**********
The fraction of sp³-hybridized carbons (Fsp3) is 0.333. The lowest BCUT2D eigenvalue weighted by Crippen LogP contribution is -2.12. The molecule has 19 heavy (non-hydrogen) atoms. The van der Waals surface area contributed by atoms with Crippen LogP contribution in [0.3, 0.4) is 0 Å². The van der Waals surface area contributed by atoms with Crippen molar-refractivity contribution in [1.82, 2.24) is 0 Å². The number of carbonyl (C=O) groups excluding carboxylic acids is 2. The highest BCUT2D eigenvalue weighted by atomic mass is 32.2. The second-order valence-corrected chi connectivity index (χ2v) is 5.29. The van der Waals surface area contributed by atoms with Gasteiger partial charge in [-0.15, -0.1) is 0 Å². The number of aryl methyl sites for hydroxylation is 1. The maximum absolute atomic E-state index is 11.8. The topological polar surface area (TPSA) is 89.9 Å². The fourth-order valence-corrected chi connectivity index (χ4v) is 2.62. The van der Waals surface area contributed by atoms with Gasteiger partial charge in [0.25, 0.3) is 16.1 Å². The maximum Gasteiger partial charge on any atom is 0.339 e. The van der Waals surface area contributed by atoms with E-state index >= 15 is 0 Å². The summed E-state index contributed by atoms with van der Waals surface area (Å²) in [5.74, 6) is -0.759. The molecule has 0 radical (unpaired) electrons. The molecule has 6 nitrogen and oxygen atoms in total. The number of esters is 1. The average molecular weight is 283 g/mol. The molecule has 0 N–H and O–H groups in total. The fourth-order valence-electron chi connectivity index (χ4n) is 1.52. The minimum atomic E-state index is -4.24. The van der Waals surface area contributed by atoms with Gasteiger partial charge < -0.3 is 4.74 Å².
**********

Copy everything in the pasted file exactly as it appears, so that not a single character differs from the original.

The fraction of sp³-hybridized carbons (Fsp3) is 0.333. The lowest BCUT2D eigenvalue weighted by Crippen LogP contribution is -2.12. The molecule has 19 heavy (non-hydrogen) atoms. The van der Waals surface area contributed by atoms with Crippen LogP contribution in [0.3, 0.4) is 0 Å². The van der Waals surface area contributed by atoms with Crippen molar-refractivity contribution in [1.82, 2.24) is 0 Å². The number of carbonyl (C=O) groups excluding carboxylic acids is 2. The highest BCUT2D eigenvalue weighted by atomic mass is 32.2. The second-order valence-corrected chi connectivity index (χ2v) is 5.29. The van der Waals surface area contributed by atoms with Gasteiger partial charge in [-0.15, -0.1) is 0 Å². The number of aryl methyl sites for hydroxylation is 1. The maximum absolute atomic E-state index is 11.8. The topological polar surface area (TPSA) is 89.9 Å². The fourth-order valence-corrected chi connectivity index (χ4v) is 2.62. The van der Waals surface area contributed by atoms with Gasteiger partial charge in [0.25, 0.3) is 16.1 Å². The maximum Gasteiger partial charge on any atom is 0.339 e. The van der Waals surface area contributed by atoms with E-state index >= 15 is 0 Å². The summed E-state index contributed by atoms with van der Waals surface area (Å²) in [5.74, 6) is -0.759. The molecule has 0 radical (unpaired) electrons. The molecule has 6 nitrogen and oxygen atoms in total. The number of esters is 1. The average molecular weight is 283 g/mol. The molecule has 0 N–H and O–H groups in total. The fourth-order valence-electron chi connectivity index (χ4n) is 1.52. The minimum atomic E-state index is -4.24. The van der Waals surface area contributed by atoms with Gasteiger partial charge < -0.3 is 4.74 Å².